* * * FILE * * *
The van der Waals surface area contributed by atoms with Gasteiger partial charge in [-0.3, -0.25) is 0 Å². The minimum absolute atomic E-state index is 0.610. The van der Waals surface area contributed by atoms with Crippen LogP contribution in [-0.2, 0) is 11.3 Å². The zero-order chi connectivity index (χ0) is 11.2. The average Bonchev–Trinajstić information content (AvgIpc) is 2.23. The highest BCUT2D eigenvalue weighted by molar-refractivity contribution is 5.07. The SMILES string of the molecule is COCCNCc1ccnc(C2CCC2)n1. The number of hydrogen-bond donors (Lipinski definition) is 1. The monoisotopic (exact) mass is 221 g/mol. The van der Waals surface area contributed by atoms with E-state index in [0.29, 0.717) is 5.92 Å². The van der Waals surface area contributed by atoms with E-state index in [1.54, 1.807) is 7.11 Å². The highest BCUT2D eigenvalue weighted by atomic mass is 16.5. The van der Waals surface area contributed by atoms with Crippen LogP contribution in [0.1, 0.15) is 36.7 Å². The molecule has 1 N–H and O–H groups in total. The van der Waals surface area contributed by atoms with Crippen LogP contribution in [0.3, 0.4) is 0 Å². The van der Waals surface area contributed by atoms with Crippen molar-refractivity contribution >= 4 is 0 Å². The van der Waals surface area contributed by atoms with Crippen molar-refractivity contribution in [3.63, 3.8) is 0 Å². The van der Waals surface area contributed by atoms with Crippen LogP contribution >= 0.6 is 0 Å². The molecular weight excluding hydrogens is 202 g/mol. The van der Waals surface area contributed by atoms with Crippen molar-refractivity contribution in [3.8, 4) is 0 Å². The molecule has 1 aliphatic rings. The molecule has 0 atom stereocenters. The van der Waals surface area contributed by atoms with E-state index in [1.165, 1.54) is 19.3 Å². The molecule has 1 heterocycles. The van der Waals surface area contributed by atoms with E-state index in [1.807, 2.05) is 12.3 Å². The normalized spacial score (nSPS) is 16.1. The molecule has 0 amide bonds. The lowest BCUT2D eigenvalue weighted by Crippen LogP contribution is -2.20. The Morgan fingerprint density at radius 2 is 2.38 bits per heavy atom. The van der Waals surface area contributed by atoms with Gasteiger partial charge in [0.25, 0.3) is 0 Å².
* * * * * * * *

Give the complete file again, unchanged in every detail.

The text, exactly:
The van der Waals surface area contributed by atoms with Gasteiger partial charge in [-0.3, -0.25) is 0 Å². The minimum absolute atomic E-state index is 0.610. The van der Waals surface area contributed by atoms with Crippen LogP contribution in [-0.2, 0) is 11.3 Å². The zero-order chi connectivity index (χ0) is 11.2. The average Bonchev–Trinajstić information content (AvgIpc) is 2.23. The highest BCUT2D eigenvalue weighted by molar-refractivity contribution is 5.07. The SMILES string of the molecule is COCCNCc1ccnc(C2CCC2)n1. The number of hydrogen-bond donors (Lipinski definition) is 1. The monoisotopic (exact) mass is 221 g/mol. The van der Waals surface area contributed by atoms with E-state index in [0.29, 0.717) is 5.92 Å². The van der Waals surface area contributed by atoms with E-state index in [1.54, 1.807) is 7.11 Å². The highest BCUT2D eigenvalue weighted by atomic mass is 16.5. The van der Waals surface area contributed by atoms with Crippen LogP contribution in [0.1, 0.15) is 36.7 Å². The molecule has 1 N–H and O–H groups in total. The van der Waals surface area contributed by atoms with Crippen LogP contribution in [0.3, 0.4) is 0 Å². The van der Waals surface area contributed by atoms with Crippen molar-refractivity contribution >= 4 is 0 Å². The van der Waals surface area contributed by atoms with Crippen molar-refractivity contribution in [3.63, 3.8) is 0 Å². The van der Waals surface area contributed by atoms with Crippen LogP contribution >= 0.6 is 0 Å². The molecular weight excluding hydrogens is 202 g/mol. The van der Waals surface area contributed by atoms with Crippen molar-refractivity contribution in [3.8, 4) is 0 Å². The molecule has 1 aliphatic rings. The molecule has 0 atom stereocenters. The van der Waals surface area contributed by atoms with E-state index in [1.165, 1.54) is 19.3 Å². The molecule has 1 heterocycles. The van der Waals surface area contributed by atoms with E-state index in [1.807, 2.05) is 12.3 Å². The normalized spacial score (nSPS) is 16.1. The molecule has 0 amide bonds. The lowest BCUT2D eigenvalue weighted by Crippen LogP contribution is -2.20. The Morgan fingerprint density at radius 2 is 2.38 bits per heavy atom. The van der Waals surface area contributed by atoms with Gasteiger partial charge in [0.25, 0.3) is 0 Å².